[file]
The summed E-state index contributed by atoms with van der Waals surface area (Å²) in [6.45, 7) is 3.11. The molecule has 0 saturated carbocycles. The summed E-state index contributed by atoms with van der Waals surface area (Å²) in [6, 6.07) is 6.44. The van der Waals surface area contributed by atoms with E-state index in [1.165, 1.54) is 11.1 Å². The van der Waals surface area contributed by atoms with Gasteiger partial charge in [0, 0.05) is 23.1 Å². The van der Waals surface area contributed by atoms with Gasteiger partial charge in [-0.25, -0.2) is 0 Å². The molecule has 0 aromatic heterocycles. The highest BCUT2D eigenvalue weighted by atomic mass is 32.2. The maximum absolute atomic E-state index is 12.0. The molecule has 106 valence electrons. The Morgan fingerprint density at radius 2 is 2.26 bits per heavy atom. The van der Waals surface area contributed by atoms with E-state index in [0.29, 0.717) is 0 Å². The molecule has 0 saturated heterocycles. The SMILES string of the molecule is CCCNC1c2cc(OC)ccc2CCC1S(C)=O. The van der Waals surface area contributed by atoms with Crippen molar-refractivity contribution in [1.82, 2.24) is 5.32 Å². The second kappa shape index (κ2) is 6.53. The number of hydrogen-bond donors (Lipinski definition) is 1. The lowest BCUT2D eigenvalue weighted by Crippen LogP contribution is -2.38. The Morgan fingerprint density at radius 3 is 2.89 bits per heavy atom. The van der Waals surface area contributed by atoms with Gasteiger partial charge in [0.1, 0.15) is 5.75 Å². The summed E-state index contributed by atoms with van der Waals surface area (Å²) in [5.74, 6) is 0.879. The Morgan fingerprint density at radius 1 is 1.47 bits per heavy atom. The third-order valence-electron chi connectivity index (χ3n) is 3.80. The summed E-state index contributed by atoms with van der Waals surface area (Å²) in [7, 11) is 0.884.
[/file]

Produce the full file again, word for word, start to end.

The summed E-state index contributed by atoms with van der Waals surface area (Å²) in [6.45, 7) is 3.11. The molecule has 0 saturated carbocycles. The summed E-state index contributed by atoms with van der Waals surface area (Å²) in [6, 6.07) is 6.44. The van der Waals surface area contributed by atoms with E-state index in [1.165, 1.54) is 11.1 Å². The van der Waals surface area contributed by atoms with Gasteiger partial charge in [0, 0.05) is 23.1 Å². The van der Waals surface area contributed by atoms with Gasteiger partial charge in [-0.25, -0.2) is 0 Å². The molecule has 0 aromatic heterocycles. The highest BCUT2D eigenvalue weighted by atomic mass is 32.2. The maximum absolute atomic E-state index is 12.0. The molecule has 106 valence electrons. The Morgan fingerprint density at radius 2 is 2.26 bits per heavy atom. The van der Waals surface area contributed by atoms with E-state index in [0.29, 0.717) is 0 Å². The molecule has 0 saturated heterocycles. The SMILES string of the molecule is CCCNC1c2cc(OC)ccc2CCC1S(C)=O. The van der Waals surface area contributed by atoms with Crippen molar-refractivity contribution in [1.82, 2.24) is 5.32 Å². The second kappa shape index (κ2) is 6.53. The number of hydrogen-bond donors (Lipinski definition) is 1. The lowest BCUT2D eigenvalue weighted by Crippen LogP contribution is -2.38. The Morgan fingerprint density at radius 3 is 2.89 bits per heavy atom. The van der Waals surface area contributed by atoms with Gasteiger partial charge in [0.1, 0.15) is 5.75 Å². The summed E-state index contributed by atoms with van der Waals surface area (Å²) in [5.74, 6) is 0.879. The Morgan fingerprint density at radius 1 is 1.47 bits per heavy atom. The third-order valence-electron chi connectivity index (χ3n) is 3.80. The summed E-state index contributed by atoms with van der Waals surface area (Å²) in [7, 11) is 0.884.